Multilayered social issues come into play in Ruth Rendell's latest psychological crime novel:
Drugs, alcoholism, pedophilia, human trafficking, domestic violence, alienation and old-fashioned jealousy.
There's a murder, but it doesn't occur until more than halfway through, and then the police, although they halfheartedly investigate it, have nothing to do with discovering who the killer is. In fact, it's not clear who's going to be the sleuth -- or even the central character.
That's one of the miracles of Ms. Rendell's marvelous creative imagination. She sets up unlikely characters in unlikely situations, has them act in the most unlikely ways and takes her plot in the most unlikely and unexpected directions at every turn. Yet at the end it all seems to have been logical and believable.
Here, we're in a lower middle class North London suburb, meeting the inhabitants of a six-unit apartment called Lichfield House. Apartment No. 1 has been bought by Stuart Font, a handsome and irresponsible young man who has recently come into a small inheritance, which he is squandering on beautiful blond Claudia who's married to a prominent lawyer, Freddy Livorno.
The other owners include:
A John Milton scholar; a New Age healer, who may or may not remember that she and the scholar enjoyed a one-night stand in the wild and crazy 1960s; a nonpracticing physician who writes inaccurate information in a newspaper column on health; three single women sharing an apartment by way of the generosity of one of their fathers; and an elderly woman who has decided to drink herself to death.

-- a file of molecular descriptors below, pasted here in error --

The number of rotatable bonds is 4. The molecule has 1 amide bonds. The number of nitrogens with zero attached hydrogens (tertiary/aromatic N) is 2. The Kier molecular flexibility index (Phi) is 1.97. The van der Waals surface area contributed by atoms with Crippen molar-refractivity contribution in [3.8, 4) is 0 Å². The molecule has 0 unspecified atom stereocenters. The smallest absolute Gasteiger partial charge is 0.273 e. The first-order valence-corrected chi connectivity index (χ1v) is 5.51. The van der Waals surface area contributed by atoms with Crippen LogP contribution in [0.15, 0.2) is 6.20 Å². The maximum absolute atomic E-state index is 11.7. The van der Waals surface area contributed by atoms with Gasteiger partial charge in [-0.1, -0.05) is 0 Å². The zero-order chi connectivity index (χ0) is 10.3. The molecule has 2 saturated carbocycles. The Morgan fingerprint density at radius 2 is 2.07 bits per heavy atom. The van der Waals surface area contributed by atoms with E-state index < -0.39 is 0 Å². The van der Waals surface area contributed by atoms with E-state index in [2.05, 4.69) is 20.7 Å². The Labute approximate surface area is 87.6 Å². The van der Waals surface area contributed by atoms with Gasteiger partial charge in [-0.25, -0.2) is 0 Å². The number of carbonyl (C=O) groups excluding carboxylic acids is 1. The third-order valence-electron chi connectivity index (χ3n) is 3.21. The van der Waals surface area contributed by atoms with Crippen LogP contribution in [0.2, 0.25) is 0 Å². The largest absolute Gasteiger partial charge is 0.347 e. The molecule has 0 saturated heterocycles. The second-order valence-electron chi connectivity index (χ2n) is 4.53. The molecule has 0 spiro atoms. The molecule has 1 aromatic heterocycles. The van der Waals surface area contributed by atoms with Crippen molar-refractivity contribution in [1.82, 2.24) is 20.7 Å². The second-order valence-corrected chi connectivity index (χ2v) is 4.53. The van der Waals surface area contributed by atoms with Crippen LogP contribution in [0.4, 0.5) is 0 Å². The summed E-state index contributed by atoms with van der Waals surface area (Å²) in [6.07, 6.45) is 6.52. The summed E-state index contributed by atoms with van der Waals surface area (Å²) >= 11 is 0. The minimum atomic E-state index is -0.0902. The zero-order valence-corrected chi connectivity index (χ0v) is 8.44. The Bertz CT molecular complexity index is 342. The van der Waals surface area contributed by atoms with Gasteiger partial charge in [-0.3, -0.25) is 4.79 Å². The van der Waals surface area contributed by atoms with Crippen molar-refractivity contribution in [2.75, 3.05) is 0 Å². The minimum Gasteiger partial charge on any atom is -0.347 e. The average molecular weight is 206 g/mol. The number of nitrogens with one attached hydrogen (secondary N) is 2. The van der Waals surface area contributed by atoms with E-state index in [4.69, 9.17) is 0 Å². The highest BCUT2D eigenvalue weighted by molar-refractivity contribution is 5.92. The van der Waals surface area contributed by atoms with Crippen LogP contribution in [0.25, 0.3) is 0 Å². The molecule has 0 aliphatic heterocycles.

There is also a custodian in the basement flat, and across the road, Duncan Yeardon, a retired auto repairman who imagines his neighbors' lives in fantasies that bear no relation to reality.
Stuart invites his fellow residents plus Duncan to a housewarming party. Claudia insists on being invited, too, not knowing that Freddy has planted listening devices in her mobile phone and has hacked into her email.
The husband follows Claudia to the party and beats Stuart with a cudgel. The plot gets going when Stuart espies a beautiful young Asian woman who lives in the house attached to Duncan's. He becomes obsessed with the mysterious new woman, dubbing her Tigerlily and befriending Duncan so that he may observe her.
As this page-turner develops, the comedy grows blacker and blacker. Ambulances abound on this street, although when someone is maimed or killed, no one else cares.
Each vividly drawn individual goes his or her own way and Lichfield House may be the only real survivor.
Robert Croan is a Post-Gazette senior editor.